Lewis is renowned for its historic landmarks and chief among them are the Calanais Standing Stones. These magnificent monoliths are around 5,000 years old. That’s older than Stonehenge.
Numerous cairns and brochs are scattered around the Outer Hebrides. Dun Carloway Broch on Lewis is one of Britain’s best-preserved Iron Age forts, while North Uist’s Barpa Langass is an impressively preserved chambered cairn.
The Bosta Iron Age House on Bernera is a painstaking reconstruction of an Iron Age village that was uncovered by chance following a storm in the 1990s.
Kisimul Castle - set on a rocky islet off Castlebay in Barra - is the seat of the Clan MacLeod and can be visited on the briefest of boat trips.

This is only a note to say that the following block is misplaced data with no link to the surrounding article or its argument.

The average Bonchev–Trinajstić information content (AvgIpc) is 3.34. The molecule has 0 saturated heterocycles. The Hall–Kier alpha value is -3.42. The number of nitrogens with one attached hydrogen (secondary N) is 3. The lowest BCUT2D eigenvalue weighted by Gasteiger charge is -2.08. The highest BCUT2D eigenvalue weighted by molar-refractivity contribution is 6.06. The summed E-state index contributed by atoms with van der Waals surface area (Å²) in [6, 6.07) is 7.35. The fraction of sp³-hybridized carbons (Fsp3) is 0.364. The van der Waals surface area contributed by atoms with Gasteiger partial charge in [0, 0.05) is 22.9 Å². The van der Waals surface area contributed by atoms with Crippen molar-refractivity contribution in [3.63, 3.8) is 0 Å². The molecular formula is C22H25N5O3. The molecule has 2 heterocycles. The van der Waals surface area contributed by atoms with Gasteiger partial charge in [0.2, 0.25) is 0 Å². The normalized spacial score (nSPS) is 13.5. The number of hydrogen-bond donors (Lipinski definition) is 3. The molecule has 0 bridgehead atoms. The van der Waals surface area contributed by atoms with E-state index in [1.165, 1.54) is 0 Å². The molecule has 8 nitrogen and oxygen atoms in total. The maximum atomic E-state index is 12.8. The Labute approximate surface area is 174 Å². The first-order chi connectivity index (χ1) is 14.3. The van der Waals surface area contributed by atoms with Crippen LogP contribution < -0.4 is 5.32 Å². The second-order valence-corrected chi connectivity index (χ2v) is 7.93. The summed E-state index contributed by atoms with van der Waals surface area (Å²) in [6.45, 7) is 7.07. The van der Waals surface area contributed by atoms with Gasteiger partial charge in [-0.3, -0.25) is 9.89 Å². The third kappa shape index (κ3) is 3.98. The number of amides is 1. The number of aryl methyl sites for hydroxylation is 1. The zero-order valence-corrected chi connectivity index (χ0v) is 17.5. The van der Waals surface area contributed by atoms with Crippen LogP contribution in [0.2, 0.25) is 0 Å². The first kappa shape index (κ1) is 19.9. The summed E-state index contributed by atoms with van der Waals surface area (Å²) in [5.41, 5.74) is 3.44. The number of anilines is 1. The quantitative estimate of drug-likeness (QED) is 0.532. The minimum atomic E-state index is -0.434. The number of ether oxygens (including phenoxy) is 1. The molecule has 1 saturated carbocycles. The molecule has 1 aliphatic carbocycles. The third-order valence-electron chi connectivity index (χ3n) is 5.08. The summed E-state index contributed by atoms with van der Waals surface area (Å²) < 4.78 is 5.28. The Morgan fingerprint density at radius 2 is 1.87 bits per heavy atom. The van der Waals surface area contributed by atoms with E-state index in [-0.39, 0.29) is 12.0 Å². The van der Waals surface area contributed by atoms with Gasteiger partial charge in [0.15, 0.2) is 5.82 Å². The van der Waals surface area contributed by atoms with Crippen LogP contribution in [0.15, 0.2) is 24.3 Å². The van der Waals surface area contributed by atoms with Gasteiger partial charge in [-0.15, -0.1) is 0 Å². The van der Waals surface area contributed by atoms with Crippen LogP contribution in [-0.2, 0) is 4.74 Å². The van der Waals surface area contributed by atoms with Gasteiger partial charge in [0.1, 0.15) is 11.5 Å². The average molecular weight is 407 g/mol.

It was in the sixth century that St Columba brought Christianity to these islands. The Vikings arrived in the ninth century and traces of Norse influence remain, especially in the naming of settlements.
At the start of the 1745 Jacobite rebellion, Bonnie Prince Charlie landed on Eriskay from France. Following his defeat at Culloden the following year, the Prince hid out in the Outer Hebrides to avoid capture by government troops.
The tale of the 19th century concerns the infamous Clearances when landowners evicted islanders from their homes, sparking a flood of emigrants to the New World.